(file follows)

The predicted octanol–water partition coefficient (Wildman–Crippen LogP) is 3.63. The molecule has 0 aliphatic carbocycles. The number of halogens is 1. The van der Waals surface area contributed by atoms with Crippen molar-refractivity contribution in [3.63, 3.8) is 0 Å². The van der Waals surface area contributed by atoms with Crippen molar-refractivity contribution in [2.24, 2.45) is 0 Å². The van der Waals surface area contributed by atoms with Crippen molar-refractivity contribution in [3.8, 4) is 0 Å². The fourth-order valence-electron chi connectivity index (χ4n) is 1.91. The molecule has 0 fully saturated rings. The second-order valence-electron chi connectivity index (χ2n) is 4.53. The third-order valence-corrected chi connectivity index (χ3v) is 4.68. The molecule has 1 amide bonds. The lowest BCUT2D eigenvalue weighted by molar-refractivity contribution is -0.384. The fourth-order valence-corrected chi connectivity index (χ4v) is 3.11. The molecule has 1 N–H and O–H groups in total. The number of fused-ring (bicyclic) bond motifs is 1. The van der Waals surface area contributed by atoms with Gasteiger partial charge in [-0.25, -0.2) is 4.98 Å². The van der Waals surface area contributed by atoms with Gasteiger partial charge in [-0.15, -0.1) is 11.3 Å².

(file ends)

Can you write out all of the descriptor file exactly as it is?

The predicted octanol–water partition coefficient (Wildman–Crippen LogP) is 3.63. The molecule has 0 aliphatic carbocycles. The number of halogens is 1. The van der Waals surface area contributed by atoms with Crippen molar-refractivity contribution in [3.63, 3.8) is 0 Å². The van der Waals surface area contributed by atoms with Crippen molar-refractivity contribution in [2.24, 2.45) is 0 Å². The van der Waals surface area contributed by atoms with Crippen molar-refractivity contribution in [3.8, 4) is 0 Å². The fourth-order valence-electron chi connectivity index (χ4n) is 1.91. The molecule has 0 fully saturated rings. The second-order valence-electron chi connectivity index (χ2n) is 4.53. The third-order valence-corrected chi connectivity index (χ3v) is 4.68. The molecule has 1 amide bonds. The lowest BCUT2D eigenvalue weighted by molar-refractivity contribution is -0.384. The fourth-order valence-corrected chi connectivity index (χ4v) is 3.11. The molecule has 1 N–H and O–H groups in total. The number of fused-ring (bicyclic) bond motifs is 1. The van der Waals surface area contributed by atoms with Gasteiger partial charge in [-0.25, -0.2) is 4.98 Å². The van der Waals surface area contributed by atoms with Gasteiger partial charge in [-0.15, -0.1) is 11.3 Å².